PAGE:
This comic highlights the tendency to interpret so-called "events" based on essentially random, day-to-day changes that are indistinguishable from trends. Sports writers and directly accused of this. Financial analysts are equally culpable. D&D Dungeon Masters are guilty as well, but I reckon Randall states this somewhat tongue-in-cheek as the role of a DM is to deliberately spin a good yarn. --Smartin (talk) 04:21, 3 January 2013 (UTC)
having lived in america and abroad, i think this applies heavily to america more so than other countries, although, more generally, we could throw in other countries that have 24-hour sports coverage (which is not most). similar to 24-hour news coverage, eventually you're going to be left with dead air once you're done with real news and so you invent narratives and sensationalise the most insignificant events. as for some evidence that this is an american thing and not "all sports commentary", see trevor noah's take: Trevor Noah - Sports in America --126.96.36.199 19:53, 16 January 2015 (UTC)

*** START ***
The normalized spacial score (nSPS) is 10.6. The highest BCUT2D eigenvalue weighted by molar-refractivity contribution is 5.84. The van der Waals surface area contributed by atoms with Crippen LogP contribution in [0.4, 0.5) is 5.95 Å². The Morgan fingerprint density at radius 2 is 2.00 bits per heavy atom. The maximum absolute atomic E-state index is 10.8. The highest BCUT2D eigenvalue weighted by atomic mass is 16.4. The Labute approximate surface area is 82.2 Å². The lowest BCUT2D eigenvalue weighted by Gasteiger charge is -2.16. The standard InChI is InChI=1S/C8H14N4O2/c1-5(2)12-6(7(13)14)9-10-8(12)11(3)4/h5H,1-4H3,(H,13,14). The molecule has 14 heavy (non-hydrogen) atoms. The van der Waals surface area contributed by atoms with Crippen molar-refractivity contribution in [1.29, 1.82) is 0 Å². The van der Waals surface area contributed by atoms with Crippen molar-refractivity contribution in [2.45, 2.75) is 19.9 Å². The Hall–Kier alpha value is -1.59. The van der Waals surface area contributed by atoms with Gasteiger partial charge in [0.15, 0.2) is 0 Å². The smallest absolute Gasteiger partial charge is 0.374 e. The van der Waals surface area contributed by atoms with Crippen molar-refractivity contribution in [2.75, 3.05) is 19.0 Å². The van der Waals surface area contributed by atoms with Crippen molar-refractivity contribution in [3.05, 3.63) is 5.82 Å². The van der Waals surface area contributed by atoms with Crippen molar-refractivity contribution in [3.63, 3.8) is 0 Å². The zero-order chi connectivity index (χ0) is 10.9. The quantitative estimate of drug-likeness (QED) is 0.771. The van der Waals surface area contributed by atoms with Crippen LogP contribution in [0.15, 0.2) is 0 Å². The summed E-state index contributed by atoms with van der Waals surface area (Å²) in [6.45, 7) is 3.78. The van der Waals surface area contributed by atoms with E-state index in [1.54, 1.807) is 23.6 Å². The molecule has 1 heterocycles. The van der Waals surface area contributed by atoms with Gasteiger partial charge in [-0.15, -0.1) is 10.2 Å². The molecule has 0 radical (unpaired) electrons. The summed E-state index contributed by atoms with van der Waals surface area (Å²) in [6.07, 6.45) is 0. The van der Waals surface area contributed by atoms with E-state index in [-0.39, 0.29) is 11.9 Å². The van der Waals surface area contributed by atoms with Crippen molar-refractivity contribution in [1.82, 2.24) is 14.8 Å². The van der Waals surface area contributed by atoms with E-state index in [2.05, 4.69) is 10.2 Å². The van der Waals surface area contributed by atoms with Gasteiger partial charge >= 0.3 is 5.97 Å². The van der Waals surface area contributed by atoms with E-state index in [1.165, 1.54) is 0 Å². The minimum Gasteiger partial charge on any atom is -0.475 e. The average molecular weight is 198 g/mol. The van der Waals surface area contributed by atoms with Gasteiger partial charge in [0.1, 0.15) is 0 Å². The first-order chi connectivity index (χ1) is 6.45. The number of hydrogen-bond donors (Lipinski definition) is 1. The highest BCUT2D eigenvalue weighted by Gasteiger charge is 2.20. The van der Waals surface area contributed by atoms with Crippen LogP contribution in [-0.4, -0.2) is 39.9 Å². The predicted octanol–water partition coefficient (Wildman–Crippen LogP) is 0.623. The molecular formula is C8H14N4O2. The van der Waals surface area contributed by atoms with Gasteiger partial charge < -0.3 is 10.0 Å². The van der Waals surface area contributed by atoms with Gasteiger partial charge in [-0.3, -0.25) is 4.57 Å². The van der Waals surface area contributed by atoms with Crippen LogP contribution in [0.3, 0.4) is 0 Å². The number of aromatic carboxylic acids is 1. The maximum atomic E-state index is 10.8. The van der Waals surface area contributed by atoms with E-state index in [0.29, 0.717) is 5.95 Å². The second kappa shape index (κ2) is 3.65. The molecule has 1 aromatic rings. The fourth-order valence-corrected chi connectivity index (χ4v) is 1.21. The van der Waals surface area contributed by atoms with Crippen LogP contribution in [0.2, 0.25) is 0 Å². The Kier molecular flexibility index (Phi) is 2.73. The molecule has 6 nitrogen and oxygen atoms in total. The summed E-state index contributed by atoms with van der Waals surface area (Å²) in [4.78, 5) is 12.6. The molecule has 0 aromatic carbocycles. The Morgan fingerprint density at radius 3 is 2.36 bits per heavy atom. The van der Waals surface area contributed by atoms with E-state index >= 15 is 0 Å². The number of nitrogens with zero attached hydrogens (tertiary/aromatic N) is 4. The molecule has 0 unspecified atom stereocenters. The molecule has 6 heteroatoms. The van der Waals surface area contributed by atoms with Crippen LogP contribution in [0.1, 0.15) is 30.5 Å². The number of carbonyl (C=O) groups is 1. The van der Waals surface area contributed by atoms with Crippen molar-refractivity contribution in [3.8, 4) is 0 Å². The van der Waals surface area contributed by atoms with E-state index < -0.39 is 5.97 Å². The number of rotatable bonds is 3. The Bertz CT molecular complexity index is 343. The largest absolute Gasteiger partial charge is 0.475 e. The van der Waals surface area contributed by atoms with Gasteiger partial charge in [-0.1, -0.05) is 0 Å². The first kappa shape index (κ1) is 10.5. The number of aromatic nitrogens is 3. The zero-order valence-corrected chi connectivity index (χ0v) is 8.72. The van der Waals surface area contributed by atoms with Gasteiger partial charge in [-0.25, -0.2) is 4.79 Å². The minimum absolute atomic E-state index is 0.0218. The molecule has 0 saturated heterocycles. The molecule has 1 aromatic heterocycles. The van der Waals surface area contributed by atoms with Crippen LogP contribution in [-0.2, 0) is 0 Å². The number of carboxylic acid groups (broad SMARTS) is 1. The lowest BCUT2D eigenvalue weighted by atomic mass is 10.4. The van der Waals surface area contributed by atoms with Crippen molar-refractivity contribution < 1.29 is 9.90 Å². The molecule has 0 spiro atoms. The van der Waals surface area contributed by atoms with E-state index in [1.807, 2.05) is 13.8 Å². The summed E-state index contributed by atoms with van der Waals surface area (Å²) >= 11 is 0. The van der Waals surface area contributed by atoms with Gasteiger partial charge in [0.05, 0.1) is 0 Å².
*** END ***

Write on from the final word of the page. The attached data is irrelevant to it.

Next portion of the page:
Got a link?
It feels more like Randall talks about sports with a kind of affection rather than with vicious sarcasm. While financial narratives derived from essentially random fluctuations are a bad thing in general (as people invest money in the belief that such things are more predictable than they are), sports is something different. For most people sports are just entertainment and part of the fun of is anticipation which means crawling over every drop of information and trying to guess if it'll make a difference or not. Fans want to be emotionally invested and somehow in control of their teams fate. And I'm pretty sure Randall knows that and as ever is just poking fun rather than trying to undermine a whole industry. It's very human to create narratives around our lives because it makes our day to day lives feel less random. When it's 'just for fun' then there's nothing bad about it it's only when it starts to involve people deluding themselves about large sums of other peoples money that it becomes a bad thing. LostAlone (talk) 11:57, 6 April 2015 (UTC)